In East Anglia generally, whenever someone was o their death bed, people would say that "the black dog is at his heels". In the British Isles, old timers can spin many a yarn about ominous "black dogs: roaming deserted roads at night. There have been numerous reports in local newspapers of a monstrous black dog with huge teeth and claws from the area around Yorkshire, northern England. Some believe that anyone who sees the dog clearly will die soon after the encounter. In Wales, they have what's known as the red-eyed Gwyllgi, or the Dog of Darkness. Essex, for example, is said to be haunted by a dog that apparently can only be seen by other dogs, as perfectly normal pet dogs go up to it and react as if it were just another dog when the human eye can see nothing. According to legend, in real life the dog was a bull terrier, which lived in a inn from about 1900 to 1914 and was a fearsome fighter, having killed several neighborhood dogs and never suffering a defeat.

    In Wichita, Kansas, Mrs. Lowanda Cady was asleep one night when she was suddenly awakened by the sound of barking even after her dog had already died. The barking sounded exactly the same as her late dog's bark and it actually drove off a thief who was raiding her kitchen at the time.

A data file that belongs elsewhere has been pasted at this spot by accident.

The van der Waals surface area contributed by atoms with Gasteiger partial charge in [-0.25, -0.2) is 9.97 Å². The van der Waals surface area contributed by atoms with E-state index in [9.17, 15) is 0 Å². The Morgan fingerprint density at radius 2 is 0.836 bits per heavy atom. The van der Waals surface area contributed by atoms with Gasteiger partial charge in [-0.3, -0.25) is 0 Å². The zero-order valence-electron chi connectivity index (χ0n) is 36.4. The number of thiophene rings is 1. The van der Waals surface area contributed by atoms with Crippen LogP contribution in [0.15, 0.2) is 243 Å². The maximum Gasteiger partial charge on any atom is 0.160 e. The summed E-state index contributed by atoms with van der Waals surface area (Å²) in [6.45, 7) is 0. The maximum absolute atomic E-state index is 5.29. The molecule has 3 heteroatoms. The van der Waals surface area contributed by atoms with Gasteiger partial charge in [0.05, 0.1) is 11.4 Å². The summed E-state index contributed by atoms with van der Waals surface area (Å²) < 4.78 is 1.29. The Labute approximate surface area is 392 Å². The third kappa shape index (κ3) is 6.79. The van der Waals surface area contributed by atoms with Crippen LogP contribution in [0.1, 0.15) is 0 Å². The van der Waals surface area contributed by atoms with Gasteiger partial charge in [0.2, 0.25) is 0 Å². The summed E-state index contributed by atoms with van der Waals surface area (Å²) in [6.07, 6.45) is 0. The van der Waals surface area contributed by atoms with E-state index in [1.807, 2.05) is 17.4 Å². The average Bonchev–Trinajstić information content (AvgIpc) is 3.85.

Even more numerous are the stories of places reported to be infested with phantom cats. Very often, a single street alone can average a history of at least four reported feline haunting's. Paranormal researches and believers in spirits alike attribute the excessive number of cat ghosts to the fact that cats, more than any other domestic animal, meet sudden and unnatural ends, especially in impoverished districts.
    In many different writings through history, cats were explained as animals that from all ages were associated with the supernatural from the pyramids of ancient Egypt to French sorcerers who used cat's blood to treat ailments. In 1750 in the Hebrides, cats were thought of as extraordinarily psychic and sometimes burned as if they were witches. So many of them met this horrible fate that some believe it unleashed an army of cat phantoms across the world and contributed to the superstitious belief that a black cat crossing your path was a sign that harm would soon come your way.